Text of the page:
In the final moment of his “life,” Dax was able to capture the information needed to catch his “killer.”
The incident occurred at 12:19 p.m. Tuesday after Dax finished doing a delivery to Beggs Tire in Philomath and headed east on the south sidewalk along Main Street. Upon reaching the corner of 11th, Dax went through his routine of looking both ways before proceeding across the street.
“I watched the video … Dax looks both ways and sees that there’s nobody coming so he starts crossing,” Philomath Police Department Ofc. Mark Koeppe said, the robot attempting to get across 11th. “All of a sudden, this little car comes from the east and turns right into him as he’s in the middle of the intersection.”
At the point of impact, Dax’s camera stopped operating.
Jason Richards, Daxbot chief executive officer, described the protocol that Dax follows when getting ready to cross a street.
“Dax stops, looks both ways two different times to make sure there’s no traffic, turns on the bright yellow hazard lights and then starts crossing the road,” he said.
If a car is present, Dax tracks the location of the vehicle. During a street crossing, Richards said Dax goes into “boost mode,” which is faster than the sidewalk speed.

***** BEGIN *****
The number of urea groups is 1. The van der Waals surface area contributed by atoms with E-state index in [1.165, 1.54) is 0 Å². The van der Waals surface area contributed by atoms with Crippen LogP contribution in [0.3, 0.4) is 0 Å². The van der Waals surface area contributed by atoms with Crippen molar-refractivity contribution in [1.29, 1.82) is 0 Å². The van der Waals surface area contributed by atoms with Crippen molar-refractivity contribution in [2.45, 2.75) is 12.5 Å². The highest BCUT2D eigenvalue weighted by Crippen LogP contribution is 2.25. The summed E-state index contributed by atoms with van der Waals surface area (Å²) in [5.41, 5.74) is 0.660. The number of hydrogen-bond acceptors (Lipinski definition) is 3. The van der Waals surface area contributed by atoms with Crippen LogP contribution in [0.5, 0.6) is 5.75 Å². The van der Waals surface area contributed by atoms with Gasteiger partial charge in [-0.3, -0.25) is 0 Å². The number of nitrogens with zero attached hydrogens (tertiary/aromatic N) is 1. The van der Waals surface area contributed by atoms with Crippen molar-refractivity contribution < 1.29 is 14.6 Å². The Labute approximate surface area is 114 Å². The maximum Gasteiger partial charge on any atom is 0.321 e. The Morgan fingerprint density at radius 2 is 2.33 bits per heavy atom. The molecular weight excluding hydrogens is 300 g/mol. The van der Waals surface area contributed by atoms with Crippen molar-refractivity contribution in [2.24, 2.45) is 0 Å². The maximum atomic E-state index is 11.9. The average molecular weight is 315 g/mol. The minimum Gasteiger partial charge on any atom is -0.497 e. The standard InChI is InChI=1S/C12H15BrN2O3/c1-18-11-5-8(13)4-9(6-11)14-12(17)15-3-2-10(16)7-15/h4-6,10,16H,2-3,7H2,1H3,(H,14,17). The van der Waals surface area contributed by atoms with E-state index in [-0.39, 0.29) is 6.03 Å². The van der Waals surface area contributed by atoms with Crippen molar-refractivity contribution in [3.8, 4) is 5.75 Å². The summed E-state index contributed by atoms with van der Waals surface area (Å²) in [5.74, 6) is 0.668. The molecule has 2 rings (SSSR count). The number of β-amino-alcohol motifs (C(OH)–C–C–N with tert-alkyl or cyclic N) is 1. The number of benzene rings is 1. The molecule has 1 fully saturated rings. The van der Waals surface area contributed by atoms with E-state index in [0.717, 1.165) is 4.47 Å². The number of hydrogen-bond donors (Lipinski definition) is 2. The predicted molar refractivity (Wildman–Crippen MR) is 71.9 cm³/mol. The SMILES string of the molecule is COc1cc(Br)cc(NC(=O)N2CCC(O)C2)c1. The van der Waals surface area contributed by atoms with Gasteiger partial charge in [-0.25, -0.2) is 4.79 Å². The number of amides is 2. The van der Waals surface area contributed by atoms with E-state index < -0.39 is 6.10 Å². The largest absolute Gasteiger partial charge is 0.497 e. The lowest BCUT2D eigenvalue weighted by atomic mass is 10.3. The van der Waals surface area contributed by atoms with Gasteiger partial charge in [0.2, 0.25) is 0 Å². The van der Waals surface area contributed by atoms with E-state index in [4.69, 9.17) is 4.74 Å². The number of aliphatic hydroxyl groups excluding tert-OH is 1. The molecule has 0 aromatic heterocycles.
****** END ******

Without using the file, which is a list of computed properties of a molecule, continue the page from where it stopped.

The hazard lights are located on the robot’s tracks that “I guess are not impossible to miss but pretty darn close — they’re bright,” Richards said.
The robot is monitored by a real person at the company’s office.
Richards said that at any given time, there are usually around four robots on Philomath streets — two making deliveries and another one or two going through testing.
Richards said it costs about $15,000 to build a Dax.
The collision did attract the attention of someone nearby who heard it and witnessed a small, light-colored car speeding away toward Applegate Street, Koeppe said.
“Fortunately, the last thing Dax did before he went dead was take a pretty gosh-darn good picture of the front of the vehicle and got all of the plate except for the last digit,” Koeppe said, adding that the make and color of the vehicle was also recorded. “So it didn’t take too long to run every plate we could think of and find one that fit the description.”
Officers went to the home of the car owner and could immediately see the vehicle.
“It didn’t really have much damage in the front,” Koeppe said. “I think Dax is pretty much (constructed of) light materials and fiberglass.”
Koeppe said the driver initially denied knowing that he had hit anything. After being told about the video, the man said he thought he had hit a trash can in the road.
Koeppe issued a misdemeanor citation to the 34-year-old man, who lives in rural Benton County, for failure to perform duties of a driver when property is damaged.
Said Koeppe, “Dax pretty much solved his own crime.”
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